Which takes me back to the beginning of the article. The ridiculous advances that were being paid out up until the crisis were unsustainable. They were speculative, and they were a symptom of the culture of excess which led to credit drying out.

But that doesn’t mean it’s all doom and gloom. New fiction is doing better than ever in our shop; Go Ghana Go by Taiye Selasi and The Shock of the Fall by Nathan Filer are both in our top 5 bestsellers at the moment. Bring on the young blood!

SF

Bookseller of Silicon Roundabout

Are indies elitist?

March 1st, 2014 by admin No comments »

I know I’m a little late to the party, but the article Eleanor Catton wrote before Christmas about literary elitism has got me thinking.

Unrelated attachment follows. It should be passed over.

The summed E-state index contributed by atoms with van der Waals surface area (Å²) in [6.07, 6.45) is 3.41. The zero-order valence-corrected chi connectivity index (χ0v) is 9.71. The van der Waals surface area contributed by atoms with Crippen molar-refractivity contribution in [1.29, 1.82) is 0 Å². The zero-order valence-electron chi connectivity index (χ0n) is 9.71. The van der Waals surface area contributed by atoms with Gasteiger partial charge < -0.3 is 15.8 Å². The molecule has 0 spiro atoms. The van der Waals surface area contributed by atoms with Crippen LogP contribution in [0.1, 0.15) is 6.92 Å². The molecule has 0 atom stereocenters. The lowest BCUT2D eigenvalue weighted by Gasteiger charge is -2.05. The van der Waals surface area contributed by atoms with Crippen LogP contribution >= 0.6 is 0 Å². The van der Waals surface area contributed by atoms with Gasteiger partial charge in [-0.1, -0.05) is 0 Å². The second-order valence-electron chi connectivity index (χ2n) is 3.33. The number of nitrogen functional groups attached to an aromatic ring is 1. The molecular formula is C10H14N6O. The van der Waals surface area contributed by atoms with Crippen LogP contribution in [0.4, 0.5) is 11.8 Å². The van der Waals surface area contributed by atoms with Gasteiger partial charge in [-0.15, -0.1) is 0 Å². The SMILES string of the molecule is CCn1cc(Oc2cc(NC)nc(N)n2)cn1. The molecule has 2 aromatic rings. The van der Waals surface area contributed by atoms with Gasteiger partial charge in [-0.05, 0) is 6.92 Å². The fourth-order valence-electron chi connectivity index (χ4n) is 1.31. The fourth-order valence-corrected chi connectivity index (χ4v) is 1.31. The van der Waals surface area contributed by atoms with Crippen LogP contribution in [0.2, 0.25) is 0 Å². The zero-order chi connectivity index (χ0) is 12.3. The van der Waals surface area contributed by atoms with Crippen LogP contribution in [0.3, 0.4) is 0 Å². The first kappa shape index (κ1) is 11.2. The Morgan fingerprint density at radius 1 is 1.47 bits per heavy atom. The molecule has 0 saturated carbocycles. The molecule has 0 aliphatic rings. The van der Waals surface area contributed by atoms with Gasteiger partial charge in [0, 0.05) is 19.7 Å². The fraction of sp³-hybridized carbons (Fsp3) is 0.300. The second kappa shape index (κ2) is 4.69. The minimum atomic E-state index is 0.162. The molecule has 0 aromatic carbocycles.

In it she makes the argument that we tend now to read books as consumers rather than as critics, and that our responses are therefore guided by consumerist expectations. We are passive, we want to be entertained and we feel cheated when the ‘product’ demands that we bring something in order that it can be enjoyed:

‘Consumerism, requiring its products to be both endlessly desirable and endlessly disposable, cannot make sense of art, which is neither — not desirable, because an encounter already is, and not disposable, because an encounter exists relationally, in space and time.’

All good stuff.